• Religious Abuse,  Trauma

    Millions Against One

    Leaving the church is like finally escaping an abusive relationship
    But when you go home, all your family talks about is your ex-partner
    And they constantly ask about your abuser, like when you saw them last
    And they announce being disappointed in you for leaving
    And they ask you to call up your ex before eating at the dinner table
    And they beg you to apologize to the person who mistreated you. You’ll be forgiven and granted a second chance
    And your uncle pats you on the shoulder and assures you that your ex will always want you and will forever pursue you
    Then your parents tell you their greatest desire is to see you get back together with your ex.

    Leaving the church is like finally walking away from a narcissist
    Only for everything else in your life to suddenly fall apart because it all hinged on that one relationship
    And you lose your friends because they “liked you better” when you were with your abuser
    And everyone staunchly defends your ex, even those who don’t know your situation
    And they inform you that your efforts to protect yourself were morally wrong
    And any place you go, you run into the narcissist’s friends – everywhere you turn someone is singing their praises
    And people only refer to you as “so-and-so’s ex” – that’s all they can see you as
    Then they hand you a Relationship Self-Help book, saying they are worried about you and this will fix everything.

    Leaving the church is like finding the strength to break up with a toxic, controlling, co-dependent oppressor
    Except instead of support, your friends say you’re breaking your abuser’s heart
    And they give your ex credit for anything good in your life
    And they tell you you’ll never find meaning or purpose apart from your ex
    And folks you’ve never met before are personally offended at your decision to end the relationship
    And even your therapist sides with the narcissist – with subtle jabs and snide remarks
    And distant acquaintances comfort you with reminders that they’re talking to your abuser on your behalf
    Then years down the line you’ll still meet people who declare they know exactly what you should have done, but they weren’t even there.

    This will happen for years, for decades, for the rest of your life.
    And you’ll wonder if you can ever truly be free because you weren’t breaking up with just one person – it’s millions against one.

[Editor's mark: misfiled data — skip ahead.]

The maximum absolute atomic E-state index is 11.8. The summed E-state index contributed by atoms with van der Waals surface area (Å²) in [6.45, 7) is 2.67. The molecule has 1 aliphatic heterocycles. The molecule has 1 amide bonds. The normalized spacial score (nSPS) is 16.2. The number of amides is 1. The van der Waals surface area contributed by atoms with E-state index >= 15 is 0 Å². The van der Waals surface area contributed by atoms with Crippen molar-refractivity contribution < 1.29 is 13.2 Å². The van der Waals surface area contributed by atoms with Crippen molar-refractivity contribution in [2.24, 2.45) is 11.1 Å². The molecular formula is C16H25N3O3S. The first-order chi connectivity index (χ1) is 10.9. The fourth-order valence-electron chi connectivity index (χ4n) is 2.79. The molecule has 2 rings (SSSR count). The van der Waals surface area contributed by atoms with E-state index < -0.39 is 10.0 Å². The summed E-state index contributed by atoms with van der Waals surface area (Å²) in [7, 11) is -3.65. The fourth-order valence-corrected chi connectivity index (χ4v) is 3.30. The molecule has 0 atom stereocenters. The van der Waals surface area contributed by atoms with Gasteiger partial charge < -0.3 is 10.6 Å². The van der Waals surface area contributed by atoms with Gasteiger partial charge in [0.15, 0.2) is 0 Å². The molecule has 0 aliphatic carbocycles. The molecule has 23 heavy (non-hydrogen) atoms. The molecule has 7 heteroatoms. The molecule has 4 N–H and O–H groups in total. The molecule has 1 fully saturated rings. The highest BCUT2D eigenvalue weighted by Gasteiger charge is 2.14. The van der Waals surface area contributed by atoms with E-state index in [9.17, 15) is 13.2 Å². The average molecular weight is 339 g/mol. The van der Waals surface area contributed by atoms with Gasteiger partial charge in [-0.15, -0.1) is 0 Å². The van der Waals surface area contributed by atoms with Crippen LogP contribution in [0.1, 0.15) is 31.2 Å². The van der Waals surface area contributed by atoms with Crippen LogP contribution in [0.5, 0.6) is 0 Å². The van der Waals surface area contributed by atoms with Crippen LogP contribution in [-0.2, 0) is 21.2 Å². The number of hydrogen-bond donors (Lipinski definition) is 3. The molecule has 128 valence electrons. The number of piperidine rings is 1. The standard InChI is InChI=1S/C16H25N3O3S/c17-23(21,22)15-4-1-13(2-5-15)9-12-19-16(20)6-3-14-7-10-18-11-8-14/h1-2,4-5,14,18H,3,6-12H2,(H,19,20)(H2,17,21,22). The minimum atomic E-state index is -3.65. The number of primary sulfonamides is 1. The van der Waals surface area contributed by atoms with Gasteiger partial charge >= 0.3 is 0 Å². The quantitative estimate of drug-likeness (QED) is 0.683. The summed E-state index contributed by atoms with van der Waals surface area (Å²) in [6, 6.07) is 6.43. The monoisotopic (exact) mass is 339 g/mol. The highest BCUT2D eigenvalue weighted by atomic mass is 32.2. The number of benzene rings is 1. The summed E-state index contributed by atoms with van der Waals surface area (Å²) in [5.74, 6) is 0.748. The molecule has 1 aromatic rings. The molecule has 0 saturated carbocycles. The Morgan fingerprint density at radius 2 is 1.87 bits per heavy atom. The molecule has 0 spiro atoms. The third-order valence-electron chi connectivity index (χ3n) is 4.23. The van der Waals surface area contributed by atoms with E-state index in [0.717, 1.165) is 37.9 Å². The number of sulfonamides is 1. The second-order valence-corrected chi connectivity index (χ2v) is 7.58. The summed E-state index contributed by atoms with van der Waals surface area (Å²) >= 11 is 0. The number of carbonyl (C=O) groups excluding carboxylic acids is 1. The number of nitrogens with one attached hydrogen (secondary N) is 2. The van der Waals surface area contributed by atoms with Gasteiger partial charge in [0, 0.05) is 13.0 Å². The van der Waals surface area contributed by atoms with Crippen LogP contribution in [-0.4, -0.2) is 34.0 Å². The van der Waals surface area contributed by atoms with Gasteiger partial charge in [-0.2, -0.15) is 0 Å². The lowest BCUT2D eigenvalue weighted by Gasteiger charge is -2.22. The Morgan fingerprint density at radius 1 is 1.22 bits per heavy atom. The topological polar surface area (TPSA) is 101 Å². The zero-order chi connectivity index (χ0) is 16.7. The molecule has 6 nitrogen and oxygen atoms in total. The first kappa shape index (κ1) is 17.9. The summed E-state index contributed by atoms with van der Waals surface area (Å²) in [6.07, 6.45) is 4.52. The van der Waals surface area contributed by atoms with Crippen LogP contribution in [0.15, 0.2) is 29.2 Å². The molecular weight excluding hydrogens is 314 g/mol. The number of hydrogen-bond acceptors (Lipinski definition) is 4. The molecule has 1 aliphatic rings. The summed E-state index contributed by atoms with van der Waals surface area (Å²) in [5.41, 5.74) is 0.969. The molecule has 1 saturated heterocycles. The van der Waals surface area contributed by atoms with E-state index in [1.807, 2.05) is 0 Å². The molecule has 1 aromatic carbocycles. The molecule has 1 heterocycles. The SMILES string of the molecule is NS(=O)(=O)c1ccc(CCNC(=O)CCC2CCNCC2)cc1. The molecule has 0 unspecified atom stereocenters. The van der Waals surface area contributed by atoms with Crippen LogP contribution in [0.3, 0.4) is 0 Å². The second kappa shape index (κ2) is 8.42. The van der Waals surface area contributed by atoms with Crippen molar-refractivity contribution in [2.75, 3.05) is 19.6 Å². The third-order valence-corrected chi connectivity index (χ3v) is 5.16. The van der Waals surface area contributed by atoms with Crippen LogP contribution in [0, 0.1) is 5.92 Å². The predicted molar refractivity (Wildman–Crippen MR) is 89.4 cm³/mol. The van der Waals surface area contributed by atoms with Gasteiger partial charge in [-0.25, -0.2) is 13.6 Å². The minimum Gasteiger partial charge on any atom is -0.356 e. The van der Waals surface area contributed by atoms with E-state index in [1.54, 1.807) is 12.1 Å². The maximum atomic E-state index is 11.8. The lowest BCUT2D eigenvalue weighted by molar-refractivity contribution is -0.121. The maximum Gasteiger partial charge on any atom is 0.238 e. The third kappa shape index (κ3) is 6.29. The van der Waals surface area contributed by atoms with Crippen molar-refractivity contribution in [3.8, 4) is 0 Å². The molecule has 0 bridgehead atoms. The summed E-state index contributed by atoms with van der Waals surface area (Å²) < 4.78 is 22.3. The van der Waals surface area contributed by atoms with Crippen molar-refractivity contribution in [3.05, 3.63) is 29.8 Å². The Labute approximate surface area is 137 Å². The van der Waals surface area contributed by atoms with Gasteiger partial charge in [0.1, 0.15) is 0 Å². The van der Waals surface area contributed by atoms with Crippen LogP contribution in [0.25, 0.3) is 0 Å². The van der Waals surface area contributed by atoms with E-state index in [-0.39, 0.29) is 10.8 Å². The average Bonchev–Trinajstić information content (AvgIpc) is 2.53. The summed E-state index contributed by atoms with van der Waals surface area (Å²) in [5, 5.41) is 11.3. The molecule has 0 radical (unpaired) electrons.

• PTSD,  Trauma,  Trauma Healing

    Silver Lining… or Gold?

    “Ten spears go to battle … and nine shatter. Did the war forge the one that remained? No… All the war did was identify the spear that would not break.” – Brandon Sanderson, Oathbringer

    Trauma didn’t make me stronger. It revealed my strength.

    Trauma didn’t make me better. It proved I am good.

    Trauma didn’t teach me anything – I sifted through the sand looking for diamonds and gleaned goodness where I could find it, rare as it was in that hell.

    My abusers gave me nothing of value – in my own wisdom I recognized a kernel of truth amid their array of lies and took it with me, leaving behind the rest. I get the credit for lessons learned and growth gained in the chaos, not the havoc wreckers.

    Abuse has no silver lining – the hidden treasure was always my ability to emerge from the deadly storm alive, never the merciless wind or harrowing waves.

    Trauma has no upside – it held me back, knocked me down, inflicted serious injuries. Yes, I got up time and time again. Yes, I nursed my wounds and healed them as much as they could be healed. But without the setback, who knows how much farther I could have gotten? What more could I have accomplished without years of my energy going toward surviving something so unnecessary and harmful?

    Trauma is fundamentally and irredeemably bad – always. The urge to find a bright side is a coping mechanism for avoiding the unpleasantness of sitting with the finality of an immutable and irreparable event – a moment passed, frozen in time; once birthed, eternally existent. Looking for a reason or projecting meaning is a surface level distraction from the pain and unfairness of it all, a wrestling with our own powerlessness against the past.